With Bastille Day being celebrated on July 14th, and the magnificent and dramatic bike race, the Tour de France being battled out as this is written, it seems fitting to pay tribute to the home of these events.  

Since January 2016 when a territorial reform was undertaken, France has been split into 13 regions, with each region being further split into departments.  We have devised a tour of these regions, choosing one of our favourite cheeses from each along the way and pairing them with a great accompanying drink.  Perfect inspiration for devising a French cheeseboard!

Our Tour is starting in the Grand Est region which comprises Alsace, Champagne-Ardenne and Lorraine.  In places, the area has a strong German influence and is punctuated by fabulous examples of gothic architecture such as Reims Cathedral.  You are spoilt for choice here with some exceptional cheeses, but for the Paxton & Whitfield Tour we have chosen Langres, a sticky cheese with a savoury meaty flavour and a slight alcoholic tang emanating from the pale orange rind.  The cheese is double washed, firstly in annatto to help the cheese’s distinctive colour, and secondly in Marc de Bourgogne, an eau de vie made from the skins of Champagne grapes.  The Langres has a distinctive dip in the top into which you can pour Champagne before serving.

 

Home to Renaissance palaces and stunning fine wines, the region is borby the Jura Mountains. Within a collection of high quality cheeses, we have chosen Comté to represent the region. Originating in the 12th and 13th century when monks cleared the plateaux high in the mountains, exposing meadows ideal for grazing the cattle in summer months once the snow had melted. Rich with grass and mountain flowers the milk was particularly nutritious and so by combining the milk from their cows, local farmers would make large wheels of cheese, weighing approximately 35kg, which would store the rich milk over the winter months. This was the formation of the co-operative. Comté is sometimes crystalline in texture and has a caramel nutty flavour. It pairs beautifully with Vin Jaune or Pomerol.

With its capital city of Lyon, Auvergne Rhône-Alpes is next. Known for its excellent ski resorts and spa towns, it is also the home of Fourme D’Ambert. This is a cheese protected by a designation of Origin (PDO) which insures that the cheese is made within its specific geographic region, using the milk from cows fed predominantly from grass from the local pastures. It is one of the oldest recorded cheeses with records showing its existence in the 8th century. Fourme d’Ambert is gentle in taste and fruity while creamy in texture but firm. Best enjoyed with a slightly sweeter white wine such as Sauternes.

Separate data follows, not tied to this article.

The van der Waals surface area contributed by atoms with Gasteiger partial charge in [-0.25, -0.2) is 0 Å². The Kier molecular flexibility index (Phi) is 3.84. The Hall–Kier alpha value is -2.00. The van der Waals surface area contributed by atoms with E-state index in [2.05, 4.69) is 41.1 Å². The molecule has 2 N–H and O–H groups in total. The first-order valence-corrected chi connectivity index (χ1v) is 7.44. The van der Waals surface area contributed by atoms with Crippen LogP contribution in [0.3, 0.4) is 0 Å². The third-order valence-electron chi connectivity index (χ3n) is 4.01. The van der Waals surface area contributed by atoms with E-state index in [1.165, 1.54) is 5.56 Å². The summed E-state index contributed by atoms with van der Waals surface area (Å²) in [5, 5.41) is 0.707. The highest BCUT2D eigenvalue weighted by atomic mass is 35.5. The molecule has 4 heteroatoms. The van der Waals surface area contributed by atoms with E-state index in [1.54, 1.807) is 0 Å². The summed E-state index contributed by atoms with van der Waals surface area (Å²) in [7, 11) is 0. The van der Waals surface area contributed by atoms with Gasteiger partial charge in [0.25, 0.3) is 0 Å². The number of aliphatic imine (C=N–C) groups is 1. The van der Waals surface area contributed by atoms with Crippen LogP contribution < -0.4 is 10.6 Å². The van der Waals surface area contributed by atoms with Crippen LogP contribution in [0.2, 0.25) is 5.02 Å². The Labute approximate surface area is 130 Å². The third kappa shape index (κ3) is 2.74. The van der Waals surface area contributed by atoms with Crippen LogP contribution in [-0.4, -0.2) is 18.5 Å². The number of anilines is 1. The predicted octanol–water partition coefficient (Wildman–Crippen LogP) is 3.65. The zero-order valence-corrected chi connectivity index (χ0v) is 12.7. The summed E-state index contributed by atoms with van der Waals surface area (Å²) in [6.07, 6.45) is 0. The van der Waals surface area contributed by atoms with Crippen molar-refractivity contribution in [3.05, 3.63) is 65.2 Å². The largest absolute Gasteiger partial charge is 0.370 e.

Moving on to Provence Alpes Côte d’Azur, there are lavender fields bordering the Mediterranean Sea and Roman ruins above vineyards. This is a popular tourist area due to its beautiful countryside. It is home to Banon, the iconic goats cheese which is wrapped in chestnut leaves.

A stone’s throw across the sea from here is the Island of Corsica. Predominantly mountainous, it is an ideal habitat for goat and sheep who forage through the thick mountain scrub, and this is reflected in the cheese made on the island. Fleur de Maquis is a soft cheese made from the milk of the lacaune ewes found on the island. Wrapped in native herbs such as rosemary, fennel seed and juniper berry, the cheese are sweet when young and moist with a hint or sourness. As they age they absorb the herby tang from the rind and become more savoury. The cheese can be enjoyed with a Chinon.

Back across the sea is the region Languedoc-Roussillon Midi-Pyrenees, or L’Occitanie,headed by Toulouse.  It is a varied region which holds Mediterranean beaches, the beautiful and wild Camargue complete with its bulls, flamingos and wild white horses and the mountain ranges of the Pyrenees and the Cevennes. Roquefort is from this area and again, is protected by a PDO.  Caves under the ground in the Comalou plateau in Aveyron called Fleurine hold the perfect temperature and humidity for the maturation of this salty sweet sheep's milk cheese.  Try it matched with a Tawny Port.